From ammonia leaks to escaped chickens: Ramsay residents put up with Lilydale chicken plant for decades
'It was kind of a crazy time," neighbour says of years living beside slaughterhouse
Robin Tufts has seen it all since moving in across the street from the Lilydale chicken plant in Calgary's southeast, from ammonia leaks to neighbours raising escaped chickens.
"I moved into the neighbourhood in 1992 with the understanding that the plant would be moving in about five years. That's what we were told," Tufts told the Calgary Eyeopener.
The plant has been an eyesore and a source of both foul and fowl odours for Ramsay residents, said Tufts.
He has on a few occasions found chicken parts in his yard and said he's been frustrated by the constant noise of chickens and trucks coming and going at all hours.
Tufts said one neighbour even started adopting birds that had made a jailbreak from the facility.
"I had a neighbour who actually would capture escaped chickens and raise them in his backyard," Tufts said. "You know, like, it was kind of a crazy time."
More than just a nuisance, Tufts said the Lilydale plant has also been a safety concern.
In 2009, Lilydale was fined $180,000 after ammonia was accidentally released from the processing plant.
The neighbourhood was forced into a partial evacuation, and nearby residents were forced from their homes or had to stay inside with windows and doors shut.
A group of residents frustrated with the plant even filed a lawsuit for $250,000 in damages back in 2011, citing decades of smell and noise issues.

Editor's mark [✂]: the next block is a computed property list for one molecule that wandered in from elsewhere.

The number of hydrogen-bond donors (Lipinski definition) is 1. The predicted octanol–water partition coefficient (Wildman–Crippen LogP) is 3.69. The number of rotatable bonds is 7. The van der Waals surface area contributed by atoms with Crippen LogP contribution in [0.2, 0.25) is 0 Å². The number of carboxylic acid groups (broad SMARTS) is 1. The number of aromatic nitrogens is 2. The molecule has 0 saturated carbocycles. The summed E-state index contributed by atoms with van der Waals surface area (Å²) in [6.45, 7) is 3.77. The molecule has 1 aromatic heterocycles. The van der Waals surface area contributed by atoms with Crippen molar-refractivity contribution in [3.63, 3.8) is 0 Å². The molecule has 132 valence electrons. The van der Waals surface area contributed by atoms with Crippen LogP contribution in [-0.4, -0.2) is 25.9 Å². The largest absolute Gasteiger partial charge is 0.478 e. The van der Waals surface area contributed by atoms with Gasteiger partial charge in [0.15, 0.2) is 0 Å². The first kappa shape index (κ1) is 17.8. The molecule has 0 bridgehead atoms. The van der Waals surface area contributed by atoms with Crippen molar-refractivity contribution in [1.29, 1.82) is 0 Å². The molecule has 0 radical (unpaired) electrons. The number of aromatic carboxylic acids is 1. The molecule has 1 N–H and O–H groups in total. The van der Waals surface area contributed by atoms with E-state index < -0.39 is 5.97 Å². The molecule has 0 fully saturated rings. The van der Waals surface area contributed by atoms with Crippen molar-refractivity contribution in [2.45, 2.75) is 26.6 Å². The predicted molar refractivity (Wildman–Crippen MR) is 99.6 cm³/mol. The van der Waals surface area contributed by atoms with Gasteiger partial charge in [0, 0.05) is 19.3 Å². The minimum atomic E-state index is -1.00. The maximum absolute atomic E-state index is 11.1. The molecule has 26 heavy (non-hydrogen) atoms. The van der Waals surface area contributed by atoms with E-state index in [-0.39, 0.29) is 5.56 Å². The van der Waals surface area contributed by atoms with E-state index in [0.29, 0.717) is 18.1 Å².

The city said it would take at least a year to finalize the negotiations with Lilydale, and the details of the deal wouldn't be made public until late 2018.
Tufts said the mystery of why the plant remained in Ramsay for so long kept residents scratching their heads. Some people even theorized grand conspiracies involving backroom deals.
"Sometimes conspiracy theorists thought that there must be payoffs to the city or something because we could never figure out what made it stay there," Tufts said. "But it just was economics. It's expensive to move a plant."
Even though the community will be trading a noisy chicken plant for a noisy LRT construction project, Tufts said the Green Line will be a welcome change.
"Again, the plant has been noisy and smelly and dusty all during its operation, so the construction phase will be a positive thing, even though it will cause some problems for us, for sure," Tufts said.
"But it will be better than having a chicken slaughterhouse across from my house."
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With files from the Calgary Eyeopener